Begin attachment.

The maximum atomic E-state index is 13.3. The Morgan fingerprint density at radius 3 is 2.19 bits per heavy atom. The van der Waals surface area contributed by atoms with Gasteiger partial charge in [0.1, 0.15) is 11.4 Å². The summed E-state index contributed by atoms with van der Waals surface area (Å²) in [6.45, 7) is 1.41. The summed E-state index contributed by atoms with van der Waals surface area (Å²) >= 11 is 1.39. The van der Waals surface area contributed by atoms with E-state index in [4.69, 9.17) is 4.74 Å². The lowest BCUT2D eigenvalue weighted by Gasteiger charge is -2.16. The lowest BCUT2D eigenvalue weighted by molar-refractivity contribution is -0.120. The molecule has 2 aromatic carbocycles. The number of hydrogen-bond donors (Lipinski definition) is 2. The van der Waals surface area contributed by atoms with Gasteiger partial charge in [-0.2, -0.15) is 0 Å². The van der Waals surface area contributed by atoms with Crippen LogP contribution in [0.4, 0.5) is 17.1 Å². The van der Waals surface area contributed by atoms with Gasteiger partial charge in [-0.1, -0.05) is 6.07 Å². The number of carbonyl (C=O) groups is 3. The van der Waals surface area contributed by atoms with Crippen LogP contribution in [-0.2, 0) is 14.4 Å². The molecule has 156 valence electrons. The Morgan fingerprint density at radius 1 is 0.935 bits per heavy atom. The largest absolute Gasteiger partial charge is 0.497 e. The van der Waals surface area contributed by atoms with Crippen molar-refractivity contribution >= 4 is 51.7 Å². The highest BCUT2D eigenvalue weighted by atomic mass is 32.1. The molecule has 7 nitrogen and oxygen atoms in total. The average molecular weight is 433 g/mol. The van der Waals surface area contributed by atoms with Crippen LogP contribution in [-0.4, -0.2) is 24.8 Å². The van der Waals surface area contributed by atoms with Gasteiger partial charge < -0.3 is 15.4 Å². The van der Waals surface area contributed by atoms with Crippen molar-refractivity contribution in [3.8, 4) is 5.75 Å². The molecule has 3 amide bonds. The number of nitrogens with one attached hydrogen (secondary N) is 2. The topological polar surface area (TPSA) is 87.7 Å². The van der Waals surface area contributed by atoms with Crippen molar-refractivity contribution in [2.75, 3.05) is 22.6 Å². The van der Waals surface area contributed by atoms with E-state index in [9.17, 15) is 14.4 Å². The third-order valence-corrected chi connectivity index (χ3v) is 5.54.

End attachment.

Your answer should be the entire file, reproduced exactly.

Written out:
The maximum atomic E-state index is 13.3. The Morgan fingerprint density at radius 3 is 2.19 bits per heavy atom. The van der Waals surface area contributed by atoms with Gasteiger partial charge in [0.1, 0.15) is 11.4 Å². The summed E-state index contributed by atoms with van der Waals surface area (Å²) in [6.45, 7) is 1.41. The summed E-state index contributed by atoms with van der Waals surface area (Å²) >= 11 is 1.39. The van der Waals surface area contributed by atoms with E-state index in [4.69, 9.17) is 4.74 Å². The lowest BCUT2D eigenvalue weighted by Gasteiger charge is -2.16. The lowest BCUT2D eigenvalue weighted by molar-refractivity contribution is -0.120. The molecule has 2 aromatic carbocycles. The number of hydrogen-bond donors (Lipinski definition) is 2. The van der Waals surface area contributed by atoms with Gasteiger partial charge in [-0.2, -0.15) is 0 Å². The van der Waals surface area contributed by atoms with Crippen LogP contribution in [0.4, 0.5) is 17.1 Å². The van der Waals surface area contributed by atoms with Gasteiger partial charge in [-0.1, -0.05) is 6.07 Å². The number of carbonyl (C=O) groups is 3. The van der Waals surface area contributed by atoms with Crippen LogP contribution in [-0.2, 0) is 14.4 Å². The molecule has 156 valence electrons. The Morgan fingerprint density at radius 1 is 0.935 bits per heavy atom. The largest absolute Gasteiger partial charge is 0.497 e. The van der Waals surface area contributed by atoms with Crippen molar-refractivity contribution >= 4 is 51.7 Å². The highest BCUT2D eigenvalue weighted by atomic mass is 32.1. The molecule has 7 nitrogen and oxygen atoms in total. The average molecular weight is 433 g/mol. The van der Waals surface area contributed by atoms with Crippen LogP contribution in [-0.4, -0.2) is 24.8 Å². The van der Waals surface area contributed by atoms with Gasteiger partial charge < -0.3 is 15.4 Å². The van der Waals surface area contributed by atoms with Crippen molar-refractivity contribution in [3.8, 4) is 5.75 Å². The molecule has 3 amide bonds. The number of nitrogens with one attached hydrogen (secondary N) is 2. The topological polar surface area (TPSA) is 87.7 Å². The van der Waals surface area contributed by atoms with Crippen molar-refractivity contribution in [2.75, 3.05) is 22.6 Å². The van der Waals surface area contributed by atoms with E-state index in [9.17, 15) is 14.4 Å². The third-order valence-corrected chi connectivity index (χ3v) is 5.54.